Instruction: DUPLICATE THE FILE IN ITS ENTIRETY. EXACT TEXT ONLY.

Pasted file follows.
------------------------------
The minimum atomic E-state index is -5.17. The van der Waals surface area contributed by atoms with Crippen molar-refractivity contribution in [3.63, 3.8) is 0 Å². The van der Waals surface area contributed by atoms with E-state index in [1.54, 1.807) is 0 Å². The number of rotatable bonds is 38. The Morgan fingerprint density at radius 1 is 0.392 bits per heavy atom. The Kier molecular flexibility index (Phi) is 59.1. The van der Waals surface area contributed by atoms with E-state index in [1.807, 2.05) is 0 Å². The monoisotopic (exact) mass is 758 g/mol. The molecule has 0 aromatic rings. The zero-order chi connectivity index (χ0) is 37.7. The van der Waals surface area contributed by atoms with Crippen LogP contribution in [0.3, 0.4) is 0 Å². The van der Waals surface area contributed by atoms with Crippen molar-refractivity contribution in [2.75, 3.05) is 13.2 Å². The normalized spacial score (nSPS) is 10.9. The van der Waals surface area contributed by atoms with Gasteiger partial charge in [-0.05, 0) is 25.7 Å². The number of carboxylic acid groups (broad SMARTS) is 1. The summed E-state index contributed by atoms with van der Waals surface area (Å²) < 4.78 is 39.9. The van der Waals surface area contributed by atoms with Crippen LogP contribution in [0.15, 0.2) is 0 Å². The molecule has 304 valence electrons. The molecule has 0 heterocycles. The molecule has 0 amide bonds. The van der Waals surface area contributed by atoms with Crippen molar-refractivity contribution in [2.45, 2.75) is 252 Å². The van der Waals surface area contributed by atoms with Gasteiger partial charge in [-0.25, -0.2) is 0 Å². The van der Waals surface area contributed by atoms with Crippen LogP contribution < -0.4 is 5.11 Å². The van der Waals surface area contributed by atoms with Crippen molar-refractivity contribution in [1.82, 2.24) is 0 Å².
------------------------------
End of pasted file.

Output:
The minimum atomic E-state index is -5.17. The van der Waals surface area contributed by atoms with Crippen molar-refractivity contribution in [3.63, 3.8) is 0 Å². The van der Waals surface area contributed by atoms with E-state index in [1.54, 1.807) is 0 Å². The number of rotatable bonds is 38. The Morgan fingerprint density at radius 1 is 0.392 bits per heavy atom. The Kier molecular flexibility index (Phi) is 59.1. The van der Waals surface area contributed by atoms with E-state index in [1.807, 2.05) is 0 Å². The monoisotopic (exact) mass is 758 g/mol. The molecule has 0 aromatic rings. The zero-order chi connectivity index (χ0) is 37.7. The van der Waals surface area contributed by atoms with Crippen LogP contribution in [0.3, 0.4) is 0 Å². The van der Waals surface area contributed by atoms with Crippen molar-refractivity contribution in [2.75, 3.05) is 13.2 Å². The normalized spacial score (nSPS) is 10.9. The van der Waals surface area contributed by atoms with Gasteiger partial charge in [-0.05, 0) is 25.7 Å². The number of carboxylic acid groups (broad SMARTS) is 1. The summed E-state index contributed by atoms with van der Waals surface area (Å²) < 4.78 is 39.9. The van der Waals surface area contributed by atoms with Crippen LogP contribution in [0.15, 0.2) is 0 Å². The molecule has 304 valence electrons. The molecule has 0 heterocycles. The molecule has 0 amide bonds. The van der Waals surface area contributed by atoms with Crippen molar-refractivity contribution in [2.45, 2.75) is 252 Å². The van der Waals surface area contributed by atoms with Gasteiger partial charge in [-0.25, -0.2) is 0 Å². The van der Waals surface area contributed by atoms with Crippen LogP contribution < -0.4 is 5.11 Å². The van der Waals surface area contributed by atoms with Crippen molar-refractivity contribution in [1.82, 2.24) is 0 Å².